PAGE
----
arrived in my mailbox yesterday. And I mean that literally.
It’s the title (taken from Voltaire’s Candide) of Michael Odom’s most recent chapbook.
Here’s a stunning image from his poem titled “Boredom Poem #9:”
“…in the chasm between life and life, philosophies breed and cannot help but swarm like bees with the queen on the move, alighting on lamp posts, forming masses, until some competent hand with calming smoke lifts her to a fresh hive; a salvation she & I cannot expect.”
And the poem, “Without Power:”
Let’s burn the computer for fuel and use The TV for a hearth. Tonight I feel Like a Zealot on Jerusalem’s wall. The banks are closed now. And see, the sky Has opened starry eyes. Look at my face (In waning evening, clouds across the moon Seem worry lines): no blemish, no wrinkle. Our cards are maxed. There’s nothing we can buy. But let’s not sleep. Touch. Feel for glass and trace The wet rim. Let a deep note guide your pour.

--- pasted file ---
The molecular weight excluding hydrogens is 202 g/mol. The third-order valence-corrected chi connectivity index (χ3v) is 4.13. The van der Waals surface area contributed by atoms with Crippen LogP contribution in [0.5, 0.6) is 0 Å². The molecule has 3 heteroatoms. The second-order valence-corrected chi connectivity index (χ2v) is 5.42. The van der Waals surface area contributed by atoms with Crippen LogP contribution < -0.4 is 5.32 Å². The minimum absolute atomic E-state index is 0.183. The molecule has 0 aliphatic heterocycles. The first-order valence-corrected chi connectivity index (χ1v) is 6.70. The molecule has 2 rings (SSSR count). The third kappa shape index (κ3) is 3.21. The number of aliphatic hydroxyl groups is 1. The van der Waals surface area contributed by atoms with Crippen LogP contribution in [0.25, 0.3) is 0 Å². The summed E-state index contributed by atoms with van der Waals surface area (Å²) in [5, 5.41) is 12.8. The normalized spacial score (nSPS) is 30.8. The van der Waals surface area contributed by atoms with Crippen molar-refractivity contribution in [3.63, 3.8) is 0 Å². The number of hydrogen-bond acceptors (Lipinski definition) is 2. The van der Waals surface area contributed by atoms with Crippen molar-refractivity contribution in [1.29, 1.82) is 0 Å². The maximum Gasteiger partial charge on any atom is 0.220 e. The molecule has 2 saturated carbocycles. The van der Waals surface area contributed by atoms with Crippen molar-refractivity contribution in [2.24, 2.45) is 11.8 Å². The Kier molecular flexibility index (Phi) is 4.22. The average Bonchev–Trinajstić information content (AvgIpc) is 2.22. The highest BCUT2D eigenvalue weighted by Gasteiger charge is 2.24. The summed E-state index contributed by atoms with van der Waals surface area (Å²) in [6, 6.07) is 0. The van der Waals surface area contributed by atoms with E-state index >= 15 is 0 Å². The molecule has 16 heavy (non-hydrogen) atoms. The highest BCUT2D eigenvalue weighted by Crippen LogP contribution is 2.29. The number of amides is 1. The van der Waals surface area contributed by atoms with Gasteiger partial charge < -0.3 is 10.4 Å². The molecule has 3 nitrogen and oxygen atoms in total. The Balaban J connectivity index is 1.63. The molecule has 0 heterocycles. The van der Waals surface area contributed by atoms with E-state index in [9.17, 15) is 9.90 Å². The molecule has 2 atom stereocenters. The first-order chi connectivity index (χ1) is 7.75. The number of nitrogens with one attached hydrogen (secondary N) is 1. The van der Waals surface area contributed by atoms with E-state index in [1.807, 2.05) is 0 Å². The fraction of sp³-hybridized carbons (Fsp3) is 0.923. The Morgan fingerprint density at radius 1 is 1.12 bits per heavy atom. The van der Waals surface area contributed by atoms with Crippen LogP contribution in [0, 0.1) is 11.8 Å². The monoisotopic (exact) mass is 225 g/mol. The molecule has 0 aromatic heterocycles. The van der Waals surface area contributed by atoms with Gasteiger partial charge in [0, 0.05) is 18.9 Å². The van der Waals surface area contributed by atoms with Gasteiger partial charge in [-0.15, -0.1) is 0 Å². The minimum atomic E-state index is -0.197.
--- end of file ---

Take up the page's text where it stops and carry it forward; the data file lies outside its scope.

Odom’s poems cover love, sex, death—oh yes, and boredom, vice, and poverty, those subjects that only this poet can illuminate so effectively by the light of the moon or a flickering TV screen. Lest you think it’s a depressing read, please know that Odom has a wicked sense of humor. How’s it feel to be a poet? He has an answer for you.
Boredom Poem #3
It’s a competition: surfing. I grab a wave as it strides, poses, turns, and recedes. Then the next. Oh it’s so hard to choose one from the pageant, to say this one is the best one for this year’s monogamy. Or is this a workshop, with bulges and stubs called and deleted until I have chiseled the perfect long-legged poem. Or fifty of them. Each new, each year, and each I could love, generically, as they lap on me, gently. Or I could wet a hand shooting the tubes. Oh I could level the ocean with embraces like Jesus. Or I could masturbate in the pool.
Just know that at any given moment, that answer will change.